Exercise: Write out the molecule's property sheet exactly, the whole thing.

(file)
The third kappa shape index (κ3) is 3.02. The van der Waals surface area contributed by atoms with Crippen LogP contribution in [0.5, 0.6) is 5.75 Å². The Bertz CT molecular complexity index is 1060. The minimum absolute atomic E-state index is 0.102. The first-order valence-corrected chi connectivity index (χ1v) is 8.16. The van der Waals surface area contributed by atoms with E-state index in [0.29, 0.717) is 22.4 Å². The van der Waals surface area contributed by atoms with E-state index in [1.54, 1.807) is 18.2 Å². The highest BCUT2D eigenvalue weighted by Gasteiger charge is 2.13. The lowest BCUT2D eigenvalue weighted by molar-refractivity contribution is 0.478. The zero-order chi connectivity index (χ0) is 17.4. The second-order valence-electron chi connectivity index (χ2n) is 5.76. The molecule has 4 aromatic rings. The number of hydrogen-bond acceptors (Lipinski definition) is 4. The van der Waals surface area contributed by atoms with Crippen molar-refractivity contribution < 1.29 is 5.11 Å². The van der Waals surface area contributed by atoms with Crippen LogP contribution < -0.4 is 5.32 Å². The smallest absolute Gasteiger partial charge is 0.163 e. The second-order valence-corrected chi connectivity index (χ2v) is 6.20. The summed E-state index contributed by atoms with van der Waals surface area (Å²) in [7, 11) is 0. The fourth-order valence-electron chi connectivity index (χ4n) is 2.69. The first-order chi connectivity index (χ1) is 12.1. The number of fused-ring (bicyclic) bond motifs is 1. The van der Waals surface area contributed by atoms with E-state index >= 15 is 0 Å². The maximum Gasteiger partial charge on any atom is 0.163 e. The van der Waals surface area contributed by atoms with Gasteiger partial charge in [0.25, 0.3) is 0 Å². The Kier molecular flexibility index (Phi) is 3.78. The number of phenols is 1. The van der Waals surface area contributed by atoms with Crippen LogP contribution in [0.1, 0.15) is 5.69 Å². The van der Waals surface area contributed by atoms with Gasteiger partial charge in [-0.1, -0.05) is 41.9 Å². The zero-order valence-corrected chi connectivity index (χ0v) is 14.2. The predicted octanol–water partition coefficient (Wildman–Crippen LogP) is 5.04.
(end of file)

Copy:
The third kappa shape index (κ3) is 3.02. The van der Waals surface area contributed by atoms with Crippen LogP contribution in [0.5, 0.6) is 5.75 Å². The Bertz CT molecular complexity index is 1060. The minimum absolute atomic E-state index is 0.102. The first-order valence-corrected chi connectivity index (χ1v) is 8.16. The van der Waals surface area contributed by atoms with E-state index in [0.29, 0.717) is 22.4 Å². The van der Waals surface area contributed by atoms with E-state index in [1.54, 1.807) is 18.2 Å². The highest BCUT2D eigenvalue weighted by Gasteiger charge is 2.13. The lowest BCUT2D eigenvalue weighted by molar-refractivity contribution is 0.478. The zero-order chi connectivity index (χ0) is 17.4. The second-order valence-electron chi connectivity index (χ2n) is 5.76. The molecule has 4 aromatic rings. The number of hydrogen-bond acceptors (Lipinski definition) is 4. The van der Waals surface area contributed by atoms with Crippen molar-refractivity contribution < 1.29 is 5.11 Å². The van der Waals surface area contributed by atoms with Crippen LogP contribution < -0.4 is 5.32 Å². The smallest absolute Gasteiger partial charge is 0.163 e. The second-order valence-corrected chi connectivity index (χ2v) is 6.20. The summed E-state index contributed by atoms with van der Waals surface area (Å²) in [7, 11) is 0. The fourth-order valence-electron chi connectivity index (χ4n) is 2.69. The first-order chi connectivity index (χ1) is 12.1. The number of fused-ring (bicyclic) bond motifs is 1. The van der Waals surface area contributed by atoms with E-state index >= 15 is 0 Å². The maximum Gasteiger partial charge on any atom is 0.163 e. The van der Waals surface area contributed by atoms with Gasteiger partial charge in [0.25, 0.3) is 0 Å². The Kier molecular flexibility index (Phi) is 3.78. The number of phenols is 1. The van der Waals surface area contributed by atoms with Crippen LogP contribution in [0.1, 0.15) is 5.69 Å². The van der Waals surface area contributed by atoms with Gasteiger partial charge in [-0.1, -0.05) is 41.9 Å². The zero-order valence-corrected chi connectivity index (χ0v) is 14.2. The predicted octanol–water partition coefficient (Wildman–Crippen LogP) is 5.04.